Although “Beowulf” was one of the most stupid movies I have ever seen, it actually made me think of several different aspects of the story that I found interesting. Despite most of my classmates finding the film completely inaccurate, I found some similarities between it and the translation of the book that we read. Obviously, there were more differences, as everyone has pointed out, but I didn’t find the movie to be 100% inaccurate.
First of all, I found the character of Beowulf to be mostly true to character. In the movie, he is portrayed as arrogant, over-confident, and really annoying. For example, when he was explaining how he defeated all the sea monsters and when he burst through the monster’s eye screaming, “I AMM BEOWULFFF!!” I was completely frustrated with his character. I also found the way he treated women to be disgusting. Besides cheating on his wife with that young girl, he treated them all so disrespectfully. Beowulf was also characterized as a pompous and egotistical man in the translation of Beowulf that we read. People didn’t initially trust him and did not believe that he could defeat Grendel. I think that the movie depicted Beowulf fairly accurately.
Grendel, on the other hand, was quite surprising to me. When reading, I imagined Grendel to be some satanic, animal-like monster from Hell. When I saw Grendel for the first time in the movie, he looked almost child-like. Well, a zombie-like child, but he definitely had human-like features. After getting over my initial hatred of Grendel (mostly because of the beyond-obnoxious wailing noises he made), I started to think about why Grendel was portrayed like this. Eventually I thought that the human-like features in Grendel were, in a way, showing how everyone has a monster in themselves. Also, because I mentioned that Grendel seemed very young, I think this almost showed that he was oblivious to the horrible acts that he had done, since children represent innocence and ignorance. I am not saying that Grendel was innocent, but just that he may not have been so at fault as many would believe him to be. In both versions of Beowulf, I actually almost pitied Grendel. The description of him being lonely, and of the tormented cries when Grendel had his arm ripped off, made me feel sympathy for the monster while reading the translation. Hearing the pain in Grendel’s screams, and the sadness in his facial expression was unnerving to me.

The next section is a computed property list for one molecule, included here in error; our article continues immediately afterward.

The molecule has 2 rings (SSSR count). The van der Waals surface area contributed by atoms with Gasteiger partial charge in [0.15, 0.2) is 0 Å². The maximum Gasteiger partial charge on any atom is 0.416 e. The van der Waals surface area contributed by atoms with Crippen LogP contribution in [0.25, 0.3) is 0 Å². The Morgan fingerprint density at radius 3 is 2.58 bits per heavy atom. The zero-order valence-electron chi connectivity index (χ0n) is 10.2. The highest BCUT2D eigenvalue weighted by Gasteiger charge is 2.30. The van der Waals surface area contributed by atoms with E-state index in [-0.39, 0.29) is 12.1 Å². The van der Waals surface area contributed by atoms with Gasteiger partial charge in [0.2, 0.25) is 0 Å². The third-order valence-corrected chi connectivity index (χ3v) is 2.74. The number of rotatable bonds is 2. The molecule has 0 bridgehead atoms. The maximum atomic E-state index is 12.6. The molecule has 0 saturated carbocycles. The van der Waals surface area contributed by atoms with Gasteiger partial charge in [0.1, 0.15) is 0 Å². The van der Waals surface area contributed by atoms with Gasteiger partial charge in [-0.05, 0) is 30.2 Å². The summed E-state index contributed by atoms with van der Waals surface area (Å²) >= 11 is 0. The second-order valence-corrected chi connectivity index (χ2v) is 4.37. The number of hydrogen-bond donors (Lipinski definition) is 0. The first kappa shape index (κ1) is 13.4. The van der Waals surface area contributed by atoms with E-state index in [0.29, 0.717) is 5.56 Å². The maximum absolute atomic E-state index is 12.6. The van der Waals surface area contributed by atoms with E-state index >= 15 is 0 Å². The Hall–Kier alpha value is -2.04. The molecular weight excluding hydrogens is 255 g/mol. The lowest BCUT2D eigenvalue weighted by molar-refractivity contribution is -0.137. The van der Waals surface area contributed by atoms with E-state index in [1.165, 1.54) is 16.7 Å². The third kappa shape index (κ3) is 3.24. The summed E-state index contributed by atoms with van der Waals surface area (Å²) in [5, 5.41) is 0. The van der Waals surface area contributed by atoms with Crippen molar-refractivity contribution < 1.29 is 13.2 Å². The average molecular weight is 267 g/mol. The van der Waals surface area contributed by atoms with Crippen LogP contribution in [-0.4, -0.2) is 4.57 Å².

The last character I would like to mention is the King at the beginning of the movie. I remember that although he didn’t do much when we read Beowulf, he was crying and mourning for the lost people of his kingdom. He desired so much to have Grendel killed, although he didn’t really take initiative to do anything about it. However, when observing him in the film, I got a very different impression. At many times, the king seemed almost indifferent to the attacks of Grendel. He never seemed to show any grief in the tone in which he spoke. He said that he wanted to be rid of Grendel, but, in the translation, didn’t do anything to bring it about. Even when Beowulf showed up, he just said something like, “Oh good. You’re here. Why don’t you just go kill Grendel for us why don’t you?” In my opinion, his main concern was just trying to get rid of the curse that Grendel’s mother had planted on him. For these reasons, I didn’t particularly like the king.
The last thing I would like to point out is the lack of religion in the movie. Obviously, the Middle Ages was a completely religious based culture. In every piece of literature, the Bible and God played a major part; Beowulf being no exception. Throughout the movie, I waited to see more religious symbols being used. Unless I just completely missed them (which is possible because I’m not very skilled at catching some of them), I really did not notice any major religious aspects of the movie. To make the movie more accurate, the use of religion should have been a much more featured idea.
One major part of the movie that was just completely wrong, was the setting, which was placed in Denmarl. Throughout the entire movie, you could see huge mountains in the background. After quickly looking up the landscape of Denmark, I realized that there would not have been mountains in the first place. Denmark only contains hills. This is a small aspect of the movie, however it was annoying to me.
Overall, I did not enjoy watching this movie nearly as much as “The Knight’s Tale,” The amazing graphics did not make up for the bad scenes whatsoever.
To follow Emma, I would rate this 1/5 stars.